So, it’s really important during periods of market volatility that you don’t overreact, that you don’t sell out your investment at the bottom. That’s the worst thing that people can do. Our research shows that those that sell out at the bottom and then buy back in, say, a year later when they feel more comfortable, do much worse than those that stay invested. So, we’re here to provide resources to support you in keeping your clients calm and sticking to the plan you have in place for them. In the short term, markets are going to move around a lot, and it’s very important that you take a long-term approach to investing. Our view is that when we have periods of market volatility or where prices fall, it’s often a time where you should be adding more to your investments rather than taking them away.
Question: When is the right time to buy assets?
Anyone that proclaims they know the perfect time to buy is likely lying or has been very lucky.
Our approach is to focus on probabilities: we change our positioning according to how extreme an asset is priced. In other words, we may buy an asset if we find it’s attractively priced; if its price falls, we may buy more because—all else equal—it would have grown more attractive. We buy when we are being rewarded for the risk of taking on that investment.
Question: Have you made any portfolio changes yet?
The current volatility has, once again, highlighted the importance of effective portfolio management, asset class diversification and pricing in risk to protect capital.
Heading into this period of volatility, we had been positioning our portfolios away from the most expensive asset classes and markets, favouring better priced investments and cash. However, since the market volatility began in late February, we have seen rapid and meaningful declines in Australian and global sharemarkets. We have seen indiscriminate selling, with all global equity sectors recording losses regardless of their underlying fundamentals. With these declines, we’ve taken the opportunity to increase the portfolios’ exposure to growth by adding to Australian and global sharemarkets, most notably global energy shares, which have seen dramatic price declines.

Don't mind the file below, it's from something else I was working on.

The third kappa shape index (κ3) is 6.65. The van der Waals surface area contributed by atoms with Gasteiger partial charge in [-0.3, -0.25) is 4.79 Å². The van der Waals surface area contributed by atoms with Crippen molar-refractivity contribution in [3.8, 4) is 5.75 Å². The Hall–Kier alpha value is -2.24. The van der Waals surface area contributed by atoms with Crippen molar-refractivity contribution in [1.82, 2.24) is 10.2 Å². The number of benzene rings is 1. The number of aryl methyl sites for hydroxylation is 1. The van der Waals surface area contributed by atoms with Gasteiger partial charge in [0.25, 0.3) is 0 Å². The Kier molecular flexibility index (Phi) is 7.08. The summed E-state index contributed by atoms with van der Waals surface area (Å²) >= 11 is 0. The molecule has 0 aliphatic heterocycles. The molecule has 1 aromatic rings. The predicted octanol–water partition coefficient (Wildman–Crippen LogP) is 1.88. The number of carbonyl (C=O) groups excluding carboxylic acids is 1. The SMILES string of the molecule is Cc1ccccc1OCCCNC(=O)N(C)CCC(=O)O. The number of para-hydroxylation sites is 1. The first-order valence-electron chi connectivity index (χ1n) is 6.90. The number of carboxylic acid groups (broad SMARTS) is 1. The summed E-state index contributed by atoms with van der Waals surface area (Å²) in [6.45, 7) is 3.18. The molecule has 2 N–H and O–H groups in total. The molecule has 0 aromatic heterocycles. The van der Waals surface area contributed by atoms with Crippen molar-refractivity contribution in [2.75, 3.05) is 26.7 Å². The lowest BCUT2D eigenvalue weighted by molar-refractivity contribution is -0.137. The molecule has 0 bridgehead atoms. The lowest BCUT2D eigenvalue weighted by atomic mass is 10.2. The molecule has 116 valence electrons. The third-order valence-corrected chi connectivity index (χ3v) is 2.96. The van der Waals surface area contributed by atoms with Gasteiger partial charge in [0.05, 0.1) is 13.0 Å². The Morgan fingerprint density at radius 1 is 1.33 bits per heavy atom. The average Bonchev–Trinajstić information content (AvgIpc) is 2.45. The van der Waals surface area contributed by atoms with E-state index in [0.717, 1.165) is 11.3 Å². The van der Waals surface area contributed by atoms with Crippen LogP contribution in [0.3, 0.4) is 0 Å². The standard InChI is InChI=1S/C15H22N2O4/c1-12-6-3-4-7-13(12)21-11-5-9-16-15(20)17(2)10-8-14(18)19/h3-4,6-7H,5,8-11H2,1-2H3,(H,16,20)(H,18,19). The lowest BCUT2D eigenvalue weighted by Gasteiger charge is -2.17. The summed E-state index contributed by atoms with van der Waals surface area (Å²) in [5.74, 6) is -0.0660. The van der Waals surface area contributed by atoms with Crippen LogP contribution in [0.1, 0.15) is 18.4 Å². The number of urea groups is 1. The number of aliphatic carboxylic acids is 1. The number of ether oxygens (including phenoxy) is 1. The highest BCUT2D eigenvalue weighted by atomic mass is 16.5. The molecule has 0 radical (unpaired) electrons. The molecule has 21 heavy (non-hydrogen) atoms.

Question: Where to from here?
It is impossible to attempt to predict how long or how severe the coronavirus episode will be. It is possible that investment markets will be volatile until we see a peak in the number of infections.
It is important to remember that we manage portfolios for the long-term. Instead of trying to predict or guess how this global coronavirus outbreak will unfold in the short term, we are focussed on valuations. As a valuation-driven investor, we invest when an asset is trading below what we think it’s worth. We avoid popular and expensive investments that tend to do well when markets are rising strongly. During periods when markets are declining, our valuation-driven approach should help to minimise losses in the portfolio and preserve capital for members. Preserving capital by avoiding losses is key to achieving long-term wealth goals.
Over the past decade, we have seen a steady rise in global sharemarkets; most notably, we have seen the longest rise in U.S shares in history. It is important to remember that there are times when markets can and do fall, and that market declines are a normal part of the business cycle. While market weakness is uncomfortable, it is important to keep a focus on the long term, rather than be distracted by short term events.
We are closely monitoring markets and the portfolios to ensure that we take opportunities to buy good assets at cheaper prices.
Since its original publication, this piece may have been edited to reflect the regulatory requirements of regions outside of the country it was originally published in.